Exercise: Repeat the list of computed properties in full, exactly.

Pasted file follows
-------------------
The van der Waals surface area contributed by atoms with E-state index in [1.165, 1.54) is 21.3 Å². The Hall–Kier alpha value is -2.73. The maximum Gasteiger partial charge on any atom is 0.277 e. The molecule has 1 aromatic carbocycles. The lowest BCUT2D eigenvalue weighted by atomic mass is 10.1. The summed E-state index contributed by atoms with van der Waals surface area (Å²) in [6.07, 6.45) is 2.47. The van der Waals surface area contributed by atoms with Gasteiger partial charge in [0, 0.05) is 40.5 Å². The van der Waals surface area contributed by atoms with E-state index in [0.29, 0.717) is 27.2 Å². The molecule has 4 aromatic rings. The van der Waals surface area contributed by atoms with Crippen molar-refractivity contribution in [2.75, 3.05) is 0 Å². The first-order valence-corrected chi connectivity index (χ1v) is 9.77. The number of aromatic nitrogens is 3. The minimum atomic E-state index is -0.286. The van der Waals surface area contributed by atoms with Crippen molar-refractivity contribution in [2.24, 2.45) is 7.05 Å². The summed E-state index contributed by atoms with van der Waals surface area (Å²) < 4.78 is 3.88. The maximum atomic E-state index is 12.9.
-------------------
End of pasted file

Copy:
The van der Waals surface area contributed by atoms with E-state index in [1.165, 1.54) is 21.3 Å². The Hall–Kier alpha value is -2.73. The maximum Gasteiger partial charge on any atom is 0.277 e. The molecule has 1 aromatic carbocycles. The lowest BCUT2D eigenvalue weighted by atomic mass is 10.1. The summed E-state index contributed by atoms with van der Waals surface area (Å²) in [6.07, 6.45) is 2.47. The van der Waals surface area contributed by atoms with Gasteiger partial charge in [0, 0.05) is 40.5 Å². The van der Waals surface area contributed by atoms with E-state index in [0.29, 0.717) is 27.2 Å². The molecule has 4 aromatic rings. The van der Waals surface area contributed by atoms with Crippen molar-refractivity contribution in [2.75, 3.05) is 0 Å². The first-order valence-corrected chi connectivity index (χ1v) is 9.77. The number of aromatic nitrogens is 3. The minimum atomic E-state index is -0.286. The van der Waals surface area contributed by atoms with Crippen molar-refractivity contribution in [2.24, 2.45) is 7.05 Å². The summed E-state index contributed by atoms with van der Waals surface area (Å²) < 4.78 is 3.88. The maximum atomic E-state index is 12.9.